eryk sun

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  1. 1,667 votes
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  2. 779 votes
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    As Chip said, UTF-16 is rather baked into the stuff we do. The console host does use UTF-16 somewhere in there. :P We just have the matter of dealing with code pages throughout the history of computing existence that causes us heartburn every time we think about how to fix this. :( It’s definitely something that we would like to look into on our backlog.

    —Michael

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    eryk sun commented  · 

    Codepage 65001 (UTF-8) is still broken in the console. On the plus side, as of Windows 10, WriteFile to a console handle finally works correctly. It no longer confuses buffered writers by returning the number of UTF-16 codes written instead of the number of bytes written. But there's still no support for writing a UTF-8 encoded character split across 2 writes, which can happen when using a buffered writer such as a C FILE stream.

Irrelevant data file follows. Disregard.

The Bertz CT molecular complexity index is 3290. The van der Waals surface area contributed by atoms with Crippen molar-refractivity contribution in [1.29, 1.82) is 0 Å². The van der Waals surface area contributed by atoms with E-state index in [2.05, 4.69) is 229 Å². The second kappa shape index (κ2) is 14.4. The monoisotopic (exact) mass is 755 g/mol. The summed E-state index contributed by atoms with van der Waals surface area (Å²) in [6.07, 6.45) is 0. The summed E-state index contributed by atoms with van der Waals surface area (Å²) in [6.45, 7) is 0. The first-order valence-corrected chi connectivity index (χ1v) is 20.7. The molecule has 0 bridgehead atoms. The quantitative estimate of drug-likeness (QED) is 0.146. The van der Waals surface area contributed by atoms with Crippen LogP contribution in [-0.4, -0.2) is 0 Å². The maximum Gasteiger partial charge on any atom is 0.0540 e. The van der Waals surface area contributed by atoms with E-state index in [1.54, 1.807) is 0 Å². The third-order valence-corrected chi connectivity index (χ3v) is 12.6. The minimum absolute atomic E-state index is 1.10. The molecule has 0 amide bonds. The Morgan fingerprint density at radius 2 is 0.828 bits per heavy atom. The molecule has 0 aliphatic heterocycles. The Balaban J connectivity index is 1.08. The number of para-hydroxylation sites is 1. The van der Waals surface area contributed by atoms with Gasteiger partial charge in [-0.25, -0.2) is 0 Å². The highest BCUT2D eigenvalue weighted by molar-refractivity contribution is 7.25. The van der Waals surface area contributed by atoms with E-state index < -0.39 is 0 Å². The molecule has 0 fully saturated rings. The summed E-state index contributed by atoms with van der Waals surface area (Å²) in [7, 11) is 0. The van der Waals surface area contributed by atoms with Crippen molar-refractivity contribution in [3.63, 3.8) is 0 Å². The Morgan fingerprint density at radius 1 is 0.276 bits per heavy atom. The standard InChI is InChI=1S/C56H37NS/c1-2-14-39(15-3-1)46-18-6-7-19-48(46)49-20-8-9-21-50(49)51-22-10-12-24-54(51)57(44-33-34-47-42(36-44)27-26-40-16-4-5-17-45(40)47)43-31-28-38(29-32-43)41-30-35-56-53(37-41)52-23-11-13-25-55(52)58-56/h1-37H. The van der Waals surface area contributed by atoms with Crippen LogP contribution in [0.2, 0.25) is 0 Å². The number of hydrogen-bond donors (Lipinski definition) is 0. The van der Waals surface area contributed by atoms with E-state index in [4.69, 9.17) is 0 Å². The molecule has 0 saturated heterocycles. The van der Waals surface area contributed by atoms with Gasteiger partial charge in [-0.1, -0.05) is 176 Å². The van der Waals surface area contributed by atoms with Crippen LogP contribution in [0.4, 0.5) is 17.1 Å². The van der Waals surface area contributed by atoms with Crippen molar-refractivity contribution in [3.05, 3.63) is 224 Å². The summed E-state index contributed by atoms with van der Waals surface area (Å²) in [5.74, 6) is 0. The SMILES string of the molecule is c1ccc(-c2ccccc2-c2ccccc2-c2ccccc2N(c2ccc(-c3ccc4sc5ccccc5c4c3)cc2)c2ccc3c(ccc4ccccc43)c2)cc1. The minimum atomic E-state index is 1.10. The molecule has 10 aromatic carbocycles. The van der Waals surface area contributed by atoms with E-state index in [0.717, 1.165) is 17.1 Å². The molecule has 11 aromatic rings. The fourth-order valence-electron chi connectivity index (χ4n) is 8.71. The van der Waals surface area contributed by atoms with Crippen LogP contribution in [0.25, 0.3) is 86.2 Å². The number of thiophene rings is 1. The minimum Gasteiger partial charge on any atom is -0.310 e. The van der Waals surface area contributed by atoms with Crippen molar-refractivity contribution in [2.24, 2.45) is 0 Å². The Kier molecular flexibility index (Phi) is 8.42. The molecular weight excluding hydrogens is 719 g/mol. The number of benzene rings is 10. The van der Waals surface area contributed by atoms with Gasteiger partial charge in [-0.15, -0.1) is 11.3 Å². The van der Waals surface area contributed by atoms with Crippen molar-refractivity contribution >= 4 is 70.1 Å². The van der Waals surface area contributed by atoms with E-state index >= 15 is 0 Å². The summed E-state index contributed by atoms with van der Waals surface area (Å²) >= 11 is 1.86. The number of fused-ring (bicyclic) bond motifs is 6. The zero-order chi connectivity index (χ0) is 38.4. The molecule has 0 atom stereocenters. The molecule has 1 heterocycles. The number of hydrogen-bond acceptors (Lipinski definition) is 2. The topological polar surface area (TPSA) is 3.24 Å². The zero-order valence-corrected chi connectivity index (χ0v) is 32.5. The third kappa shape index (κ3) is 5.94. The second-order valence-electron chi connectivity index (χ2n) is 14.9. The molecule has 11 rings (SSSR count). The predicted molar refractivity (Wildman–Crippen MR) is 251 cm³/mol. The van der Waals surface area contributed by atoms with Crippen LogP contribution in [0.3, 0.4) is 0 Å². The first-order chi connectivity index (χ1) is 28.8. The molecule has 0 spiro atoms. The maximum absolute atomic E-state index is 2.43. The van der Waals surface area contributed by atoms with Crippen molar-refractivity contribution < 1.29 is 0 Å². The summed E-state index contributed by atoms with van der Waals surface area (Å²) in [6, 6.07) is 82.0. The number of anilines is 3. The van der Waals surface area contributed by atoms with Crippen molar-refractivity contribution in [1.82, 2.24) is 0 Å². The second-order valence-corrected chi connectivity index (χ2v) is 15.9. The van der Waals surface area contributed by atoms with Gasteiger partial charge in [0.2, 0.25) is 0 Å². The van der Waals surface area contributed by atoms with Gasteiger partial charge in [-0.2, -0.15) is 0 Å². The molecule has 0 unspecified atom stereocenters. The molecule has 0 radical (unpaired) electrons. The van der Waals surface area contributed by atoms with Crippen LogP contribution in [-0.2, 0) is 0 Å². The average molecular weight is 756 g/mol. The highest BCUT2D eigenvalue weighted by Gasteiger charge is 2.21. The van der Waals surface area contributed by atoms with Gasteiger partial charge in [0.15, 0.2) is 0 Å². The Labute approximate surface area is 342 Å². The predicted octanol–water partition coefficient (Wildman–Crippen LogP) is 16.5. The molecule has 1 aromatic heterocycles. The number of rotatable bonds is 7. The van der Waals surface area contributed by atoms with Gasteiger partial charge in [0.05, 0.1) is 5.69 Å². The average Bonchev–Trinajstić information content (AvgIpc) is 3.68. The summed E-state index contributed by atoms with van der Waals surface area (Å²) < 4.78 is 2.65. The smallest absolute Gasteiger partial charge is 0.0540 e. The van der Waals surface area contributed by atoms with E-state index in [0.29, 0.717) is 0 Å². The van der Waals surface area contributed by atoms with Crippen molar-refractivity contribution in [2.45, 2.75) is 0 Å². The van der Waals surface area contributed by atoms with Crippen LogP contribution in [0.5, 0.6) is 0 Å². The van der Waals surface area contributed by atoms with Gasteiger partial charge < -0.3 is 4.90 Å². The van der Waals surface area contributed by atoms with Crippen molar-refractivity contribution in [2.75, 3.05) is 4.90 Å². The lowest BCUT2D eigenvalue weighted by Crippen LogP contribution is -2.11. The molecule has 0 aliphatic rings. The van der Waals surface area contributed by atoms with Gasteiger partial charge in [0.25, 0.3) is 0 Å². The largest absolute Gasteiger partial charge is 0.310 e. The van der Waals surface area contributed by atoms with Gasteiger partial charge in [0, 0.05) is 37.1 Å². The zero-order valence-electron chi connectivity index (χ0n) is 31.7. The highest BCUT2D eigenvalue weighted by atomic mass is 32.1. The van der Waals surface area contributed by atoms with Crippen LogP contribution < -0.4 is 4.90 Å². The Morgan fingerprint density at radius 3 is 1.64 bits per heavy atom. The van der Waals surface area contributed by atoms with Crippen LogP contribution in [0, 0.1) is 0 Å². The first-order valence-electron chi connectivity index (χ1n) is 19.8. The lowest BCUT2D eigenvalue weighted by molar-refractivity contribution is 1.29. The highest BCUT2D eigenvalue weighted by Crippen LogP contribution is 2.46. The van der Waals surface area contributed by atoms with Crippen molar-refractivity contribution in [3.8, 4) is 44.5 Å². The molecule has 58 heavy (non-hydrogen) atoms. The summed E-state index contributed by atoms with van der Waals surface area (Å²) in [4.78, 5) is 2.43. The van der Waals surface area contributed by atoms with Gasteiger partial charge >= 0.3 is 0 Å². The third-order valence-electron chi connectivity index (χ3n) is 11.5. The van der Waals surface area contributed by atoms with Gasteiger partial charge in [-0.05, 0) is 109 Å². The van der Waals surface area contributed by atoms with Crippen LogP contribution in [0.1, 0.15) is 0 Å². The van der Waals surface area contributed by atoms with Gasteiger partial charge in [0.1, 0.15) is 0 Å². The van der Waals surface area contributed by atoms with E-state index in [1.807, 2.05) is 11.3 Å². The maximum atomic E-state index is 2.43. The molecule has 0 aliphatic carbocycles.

What's worse, the ReadConsoleA implementation in conhost.exe makes an incorrect assumption when calling WideCharToMultiByte in a Western locale. It assumes the current codepage is ANSI, in which a UTF-16 code maps to a single byte. So it tries to encode N UTF-16 codes as N bytes. This fails if even one non-ASCII character is entered (since that's at least 2 bytes when encoded as UTF-8), and it returns back to the client that it successfully read 0 bytes. With CPython, for example, this is interpreted as EOF, so the REPL quietly quits and input() raises EOFError. Maybe the console could instead assume the worst case that each UTF-16 code maps to 4 UTF-8 bytes.

    On the subject of internationalization, the console shouldn't require a DBCS codepage to mix fullwidth (2 cells) and halfwidth (1 cell) glyphs. There should be a locale-neutral implementation based on Unicode character properties. It also should be able to render characters that require multiple UTF-16 codes, such as decomposed characters and surrogate pairs for astral characters such as emojis.

  3. 1,452 votes
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